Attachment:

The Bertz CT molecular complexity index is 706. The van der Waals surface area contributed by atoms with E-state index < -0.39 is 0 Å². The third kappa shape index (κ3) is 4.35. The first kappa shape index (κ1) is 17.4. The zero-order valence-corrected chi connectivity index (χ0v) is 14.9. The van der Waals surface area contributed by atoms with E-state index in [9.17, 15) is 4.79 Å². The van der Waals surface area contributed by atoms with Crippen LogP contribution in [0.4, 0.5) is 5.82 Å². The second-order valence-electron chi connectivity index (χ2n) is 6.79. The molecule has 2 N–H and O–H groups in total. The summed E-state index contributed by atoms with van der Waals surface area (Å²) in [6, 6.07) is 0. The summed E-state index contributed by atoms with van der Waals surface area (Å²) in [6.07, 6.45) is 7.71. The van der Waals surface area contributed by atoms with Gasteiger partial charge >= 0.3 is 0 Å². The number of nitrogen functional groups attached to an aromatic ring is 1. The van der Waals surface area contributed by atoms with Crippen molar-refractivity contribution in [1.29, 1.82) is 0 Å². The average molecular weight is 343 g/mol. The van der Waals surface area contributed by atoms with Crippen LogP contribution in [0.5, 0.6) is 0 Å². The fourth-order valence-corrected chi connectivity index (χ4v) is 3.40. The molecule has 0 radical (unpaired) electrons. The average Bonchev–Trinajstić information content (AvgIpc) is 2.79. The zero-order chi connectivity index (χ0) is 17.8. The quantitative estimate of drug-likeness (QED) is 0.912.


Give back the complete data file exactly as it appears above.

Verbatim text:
The Bertz CT molecular complexity index is 706. The van der Waals surface area contributed by atoms with E-state index < -0.39 is 0 Å². The third kappa shape index (κ3) is 4.35. The first kappa shape index (κ1) is 17.4. The zero-order valence-corrected chi connectivity index (χ0v) is 14.9. The van der Waals surface area contributed by atoms with E-state index in [9.17, 15) is 4.79 Å². The van der Waals surface area contributed by atoms with Crippen LogP contribution in [0.4, 0.5) is 5.82 Å². The second-order valence-electron chi connectivity index (χ2n) is 6.79. The molecule has 2 N–H and O–H groups in total. The summed E-state index contributed by atoms with van der Waals surface area (Å²) in [6, 6.07) is 0. The summed E-state index contributed by atoms with van der Waals surface area (Å²) in [6.07, 6.45) is 7.71. The van der Waals surface area contributed by atoms with Gasteiger partial charge >= 0.3 is 0 Å². The number of nitrogen functional groups attached to an aromatic ring is 1. The van der Waals surface area contributed by atoms with Crippen molar-refractivity contribution in [1.29, 1.82) is 0 Å². The average molecular weight is 343 g/mol. The van der Waals surface area contributed by atoms with Crippen LogP contribution in [0.5, 0.6) is 0 Å². The fourth-order valence-corrected chi connectivity index (χ4v) is 3.40. The molecule has 0 radical (unpaired) electrons. The average Bonchev–Trinajstić information content (AvgIpc) is 2.79. The zero-order chi connectivity index (χ0) is 17.8. The quantitative estimate of drug-likeness (QED) is 0.912.